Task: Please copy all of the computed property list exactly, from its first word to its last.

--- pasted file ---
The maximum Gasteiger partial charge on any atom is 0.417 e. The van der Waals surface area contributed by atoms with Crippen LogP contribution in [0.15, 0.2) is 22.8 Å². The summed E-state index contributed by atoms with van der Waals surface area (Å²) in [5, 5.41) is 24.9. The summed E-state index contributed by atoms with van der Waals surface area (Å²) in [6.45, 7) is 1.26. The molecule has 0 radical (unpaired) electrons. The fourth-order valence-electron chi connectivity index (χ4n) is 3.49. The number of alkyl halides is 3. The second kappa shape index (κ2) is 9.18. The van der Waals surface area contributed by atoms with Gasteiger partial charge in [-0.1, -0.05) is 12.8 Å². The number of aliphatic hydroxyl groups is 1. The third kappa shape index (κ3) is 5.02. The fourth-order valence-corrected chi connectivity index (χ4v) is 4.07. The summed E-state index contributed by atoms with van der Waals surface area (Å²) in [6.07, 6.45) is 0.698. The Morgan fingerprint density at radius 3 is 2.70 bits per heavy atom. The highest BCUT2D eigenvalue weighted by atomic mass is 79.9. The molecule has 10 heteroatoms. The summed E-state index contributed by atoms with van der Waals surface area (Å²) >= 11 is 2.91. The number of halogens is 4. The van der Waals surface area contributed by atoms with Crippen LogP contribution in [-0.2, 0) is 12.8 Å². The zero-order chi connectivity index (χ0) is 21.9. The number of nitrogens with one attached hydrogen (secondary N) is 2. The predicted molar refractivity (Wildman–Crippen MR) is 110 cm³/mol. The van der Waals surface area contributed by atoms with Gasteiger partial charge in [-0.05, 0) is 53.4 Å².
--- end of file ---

The maximum Gasteiger partial charge on any atom is 0.417 e. The van der Waals surface area contributed by atoms with Crippen LogP contribution in [0.15, 0.2) is 22.8 Å². The summed E-state index contributed by atoms with van der Waals surface area (Å²) in [5, 5.41) is 24.9. The summed E-state index contributed by atoms with van der Waals surface area (Å²) in [6.45, 7) is 1.26. The molecule has 0 radical (unpaired) electrons. The fourth-order valence-electron chi connectivity index (χ4n) is 3.49. The number of alkyl halides is 3. The second kappa shape index (κ2) is 9.18. The van der Waals surface area contributed by atoms with Gasteiger partial charge in [-0.1, -0.05) is 12.8 Å². The number of aliphatic hydroxyl groups is 1. The third kappa shape index (κ3) is 5.02. The fourth-order valence-corrected chi connectivity index (χ4v) is 4.07. The summed E-state index contributed by atoms with van der Waals surface area (Å²) in [6.07, 6.45) is 0.698. The Morgan fingerprint density at radius 3 is 2.70 bits per heavy atom. The highest BCUT2D eigenvalue weighted by atomic mass is 79.9. The molecule has 10 heteroatoms. The summed E-state index contributed by atoms with van der Waals surface area (Å²) >= 11 is 2.91. The number of halogens is 4. The van der Waals surface area contributed by atoms with Crippen LogP contribution in [-0.2, 0) is 12.8 Å². The zero-order chi connectivity index (χ0) is 21.9. The number of nitrogens with one attached hydrogen (secondary N) is 2. The predicted molar refractivity (Wildman–Crippen MR) is 110 cm³/mol. The van der Waals surface area contributed by atoms with Gasteiger partial charge in [-0.05, 0) is 53.4 Å².